JP4U

GrayFish a malware in HDD firmware

Recommended Posts

Hello.

 

Before all, sorry if my english isn't extraordinary because, i'm a french user of your apps.

 

I've read few days ago that a new type of malware was discovered by the Kaspersky Lab .

It's hidden in the firmware of IBM, Samsung, Maxtor, Western Digital Toshiba and Seagate HDD.

With other malware like Regin or Stuxnet for example, it's seems possible to stole important informations on PC without detection by classic antimalware apps.

 

french source : http://www.numerama.com/magazine/32247-grayfish-un-trojan-dissimule-dans-les-disques-durs-revele-par-kaspersky.html

english article, more technical : http://arstechnica.com/security/2015/02/how-omnipotent-hackers-tied-to-the-nsa-hid-for-14-years-and-were-found-at-last/

Kaspersky Lab repport : https://securelist.com/files/2015/02/Equation_group_questions_and_answers.pdf

Share this post


Link to post
Share on other sites

Hello,

Thank you for sharing this information. However please remember, just as with about any piece of advanced malware, and especially if this affects firmware; it first needs to be written to disk; that means that it can be intercepted by behavioral detection. For example, Emsisoft products would show a "direct disk access" alert in such a case, allowing the computer user to stop the initial infection.

Share this post


Link to post
Share on other sites

Unfortunally since 2008 and GrayFish's first version, a lot of PC in the world could be infected :

timeline_4_1024-640x374.png

If some of them were used by HDD manufacturers it's also possible that news HDD are infected when you buy a new PC, before you began use it.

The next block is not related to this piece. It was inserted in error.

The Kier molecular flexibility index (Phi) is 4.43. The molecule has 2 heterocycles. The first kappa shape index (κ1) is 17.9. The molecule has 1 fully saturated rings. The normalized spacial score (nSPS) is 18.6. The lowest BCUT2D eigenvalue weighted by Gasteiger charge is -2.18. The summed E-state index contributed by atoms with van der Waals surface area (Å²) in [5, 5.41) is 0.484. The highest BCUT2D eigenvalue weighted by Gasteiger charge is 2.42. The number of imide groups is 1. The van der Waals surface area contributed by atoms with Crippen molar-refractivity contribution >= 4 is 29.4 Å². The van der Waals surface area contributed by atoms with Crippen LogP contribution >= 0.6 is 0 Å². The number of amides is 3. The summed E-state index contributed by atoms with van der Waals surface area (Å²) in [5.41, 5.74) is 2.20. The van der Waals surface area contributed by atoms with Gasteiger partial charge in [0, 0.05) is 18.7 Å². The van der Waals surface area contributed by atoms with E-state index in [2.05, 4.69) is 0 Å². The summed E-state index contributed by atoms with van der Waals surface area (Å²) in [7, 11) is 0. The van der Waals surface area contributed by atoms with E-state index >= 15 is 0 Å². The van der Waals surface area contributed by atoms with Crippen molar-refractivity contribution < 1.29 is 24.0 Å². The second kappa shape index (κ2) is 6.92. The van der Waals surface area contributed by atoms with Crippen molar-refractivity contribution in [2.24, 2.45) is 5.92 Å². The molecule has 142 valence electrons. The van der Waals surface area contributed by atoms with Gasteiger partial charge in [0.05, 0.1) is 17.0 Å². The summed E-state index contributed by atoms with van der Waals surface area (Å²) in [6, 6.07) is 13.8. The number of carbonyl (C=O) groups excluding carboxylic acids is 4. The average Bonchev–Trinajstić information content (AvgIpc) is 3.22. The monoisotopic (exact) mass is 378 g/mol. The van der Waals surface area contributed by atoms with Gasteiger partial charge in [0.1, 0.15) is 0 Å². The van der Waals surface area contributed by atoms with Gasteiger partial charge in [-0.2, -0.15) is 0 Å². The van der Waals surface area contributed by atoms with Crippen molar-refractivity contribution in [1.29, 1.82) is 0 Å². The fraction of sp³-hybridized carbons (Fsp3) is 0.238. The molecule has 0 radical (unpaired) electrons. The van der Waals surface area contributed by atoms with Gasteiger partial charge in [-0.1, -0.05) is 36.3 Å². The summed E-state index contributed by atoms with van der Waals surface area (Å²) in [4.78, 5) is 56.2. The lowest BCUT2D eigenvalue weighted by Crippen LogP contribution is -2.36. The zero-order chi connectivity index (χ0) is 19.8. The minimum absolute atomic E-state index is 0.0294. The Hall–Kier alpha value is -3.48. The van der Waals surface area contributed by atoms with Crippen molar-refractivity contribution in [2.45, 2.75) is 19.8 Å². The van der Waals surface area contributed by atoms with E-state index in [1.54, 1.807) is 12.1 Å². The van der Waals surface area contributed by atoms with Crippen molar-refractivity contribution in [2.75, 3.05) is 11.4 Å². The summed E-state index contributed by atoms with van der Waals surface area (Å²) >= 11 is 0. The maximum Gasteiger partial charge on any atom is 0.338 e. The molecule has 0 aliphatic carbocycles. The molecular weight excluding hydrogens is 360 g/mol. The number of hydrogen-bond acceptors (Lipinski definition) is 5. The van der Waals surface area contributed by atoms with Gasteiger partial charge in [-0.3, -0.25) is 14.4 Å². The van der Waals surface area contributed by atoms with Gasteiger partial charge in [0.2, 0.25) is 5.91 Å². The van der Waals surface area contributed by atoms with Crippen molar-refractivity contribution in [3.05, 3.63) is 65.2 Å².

Share this post


Link to post
Share on other sites

Its important to realize that, if the information is correct, this group and the malware it develops is used to spy for political/economical purposes. It also seems likely that to this effect they (try to) manipulate hardware that will end up at a destination where they might intercept actually interesting information from a political/economical point of view.

 

Its highly unlikely that a typical home user's computer contains such information and the number of reported infections is way too small to support this either. In other words, if I were associated to a government and responsible for security I'd have a close look at this (and I've said it before, undetectable malware does not exist, just as-of-now undetected; with a description as given in the articles you linked to, a security expert would know where to start examining a computer). 

 

In other words, yes this is advanced malware, but no, it is not likely you'll see it on your personal computer anytime soon (that would make it way too prevalent, which would allow security researchers to get their hands on it, which in turn would facilitate detection and removal, which obviously is what this group wants to avoid to all cost0.

Share this post


Link to post
Share on other sites

Reminds me of the "hardware keyloggers" those old days when people start to talk about it as if it a real threat to them but in reality it is not that so serious to any body,  "physical threat"  vs "software threat" , a big difference. For example, let's take any computer operating system, most of them got a way to bypass the "admin"/"root" password, but "PHYSICALLY" means must be someone on the pc to do it,  any way, in real life the "physically attacks" not meant for any body and it's for some VIPs only.

Share this post


Link to post
Share on other sites

Join the conversation

You can post now and register later. If you have an account, sign in now to post with your account.

Guest
Reply to this topic...

×   Pasted as rich text.   Paste as plain text instead

  Only 75 emoji are allowed.

×   Your link has been automatically embedded.   Display as a link instead

×   Your previous content has been restored.   Clear editor

×   You cannot paste images directly. Upload or insert images from URL.


  • Recently Browsing   0 members

    No registered users viewing this page.